The Dirty Dust by Mairtin O Cadhain; Alan Titley (Translator)The original English-language translation of Ó Cadhain's raucous masterpiece Cré na Cille, which has been called by Colm Tóibín "the greatest novel to be written in the Irish language." "An audacious novel rendered entirely in dialogue . . . [with] hilarious quarrels and devastating put-downs that reflect O'Cadhain's finely attuned ear for the nimble language of his people. He does not judge their time-wasting pettiness, so much as he celebrates the flaws that make us so tragically, wonderfully, human."--Dan Barry, New York Times Book Review Máirtín Ó Cadhain's irresistible and infamous novel The Dirty Dust is consistently ranked as the most important prose work in modern Irish, yet no translation for English-language readers has ever before been published. Alan Titley's vigorous new translation, full of the brio and guts of Ó Cadhain's original, at last brings the pleasures of this great satiric novel to the far wider audience it deserves. In The Dirty Dust all characters lie dead in their graves. This, however, does not impair their banter or their appetite for news of aboveground happenings from the recently arrived. Told entirely in dialogue, Ó Cadhain's daring novel listens in on the gossip, rumors, backbiting, complaining, and obsessing of the local community. In the afterlife, it seems, the same old life goes on beneath the sod. Only nothing can be done about it--apart from talk. In this merciless yet comical portrayal of a closely bound community, Ó Cadhain remains keenly attuned to the absurdity of human behavior, the lilt of Irish gab, and the nasty, deceptive magic of human connection.
The Lotus Seed by Sherry Garland; Tatsuro Kiuchi (Illustrator)When she is forced to leave Vietnam, a young girl brings a lotus seed with her to America in remembrance of her homeland. “Exquisite artwork fuses with a compelling narrative--a concise endnote places the story effectively within a historical context--to produce a moving and polished offering.”--Publishers Weekly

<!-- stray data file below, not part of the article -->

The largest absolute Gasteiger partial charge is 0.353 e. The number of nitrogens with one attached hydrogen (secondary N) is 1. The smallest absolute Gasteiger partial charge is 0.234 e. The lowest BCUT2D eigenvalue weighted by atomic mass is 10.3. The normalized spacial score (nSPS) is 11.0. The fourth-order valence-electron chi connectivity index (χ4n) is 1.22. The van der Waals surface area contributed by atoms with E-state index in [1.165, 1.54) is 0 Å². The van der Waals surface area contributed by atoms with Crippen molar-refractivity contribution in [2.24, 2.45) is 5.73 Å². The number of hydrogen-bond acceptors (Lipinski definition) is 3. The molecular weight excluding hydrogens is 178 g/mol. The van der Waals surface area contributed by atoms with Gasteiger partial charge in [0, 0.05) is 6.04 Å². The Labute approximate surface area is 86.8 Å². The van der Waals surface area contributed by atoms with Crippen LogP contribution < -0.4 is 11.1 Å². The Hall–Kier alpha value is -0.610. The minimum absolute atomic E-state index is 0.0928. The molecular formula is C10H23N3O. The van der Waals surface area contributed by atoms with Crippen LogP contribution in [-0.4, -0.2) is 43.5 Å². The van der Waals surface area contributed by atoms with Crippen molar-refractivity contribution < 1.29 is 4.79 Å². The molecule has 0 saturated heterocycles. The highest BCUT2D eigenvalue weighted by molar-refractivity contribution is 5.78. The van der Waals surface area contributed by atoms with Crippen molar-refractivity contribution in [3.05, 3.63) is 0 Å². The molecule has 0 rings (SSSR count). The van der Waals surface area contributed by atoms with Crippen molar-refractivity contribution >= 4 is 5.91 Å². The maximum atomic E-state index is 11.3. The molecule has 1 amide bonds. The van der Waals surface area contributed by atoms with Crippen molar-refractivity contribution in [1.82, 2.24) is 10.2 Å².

The Right to Difference by Nicole ColemanThe Right to Difference examines novels that depict human rights violations in order to explore causes of intergroup violence within diverse societies, using Germany as a test case. In these texts, the book shows that an exaggeration of difference between minority and majority groups leads to violence. Germany has become increasingly diverse over the past decades due to skilled labor migration and refugee movements. In light of this diversity, this book's approach transcends a divide between migrant and post-migrant German literature on the one hand and a national literature on the other hand. Addressing competing definitions of national identity as well as the contest between cultural homogeneity and diversity, the author redefines the term "intercultural literature." It becomes not a synonym for authors who do not belong to a national literature, such as migrant writers, but a way of reading literature with an intercultural lens. This book builds a theory of intercultural literature that focuses on the multifaceted nature of identity, in which ethnicity represents only one of many characteristics defining individuals. To develop intercultural competence, one needs to adopt a complex image of individuals that allows for commonalities and differences by complicating the notion of sharp contrasts between groups. Revealing the affective allegiances formed around other characteristics (gender, profession, personal motivations, relationships, and more) allows for similarities that grouping into large, homogeneous, and seemingly exclusive entities conceals. Eight novels analyzed in this book remember and reveal human rights violations, such as genocide, internment and torture, violent expulsion, the reasons for fleeing a country, dangerous flight routes and the difficulty of settling in a new country. Some of these novels allow for affective identification with diverse characters and cast the protagonists as individuals with plural perspectives and identities rather than monolithic members of one large national or ethnic group, whereas others emphasize the commonalities of all people. Ultimately, the author makes the case for German Studies to contribute to an antiracist approach to diversity by redefining what it means to be German and establishing difference as a fundamental human right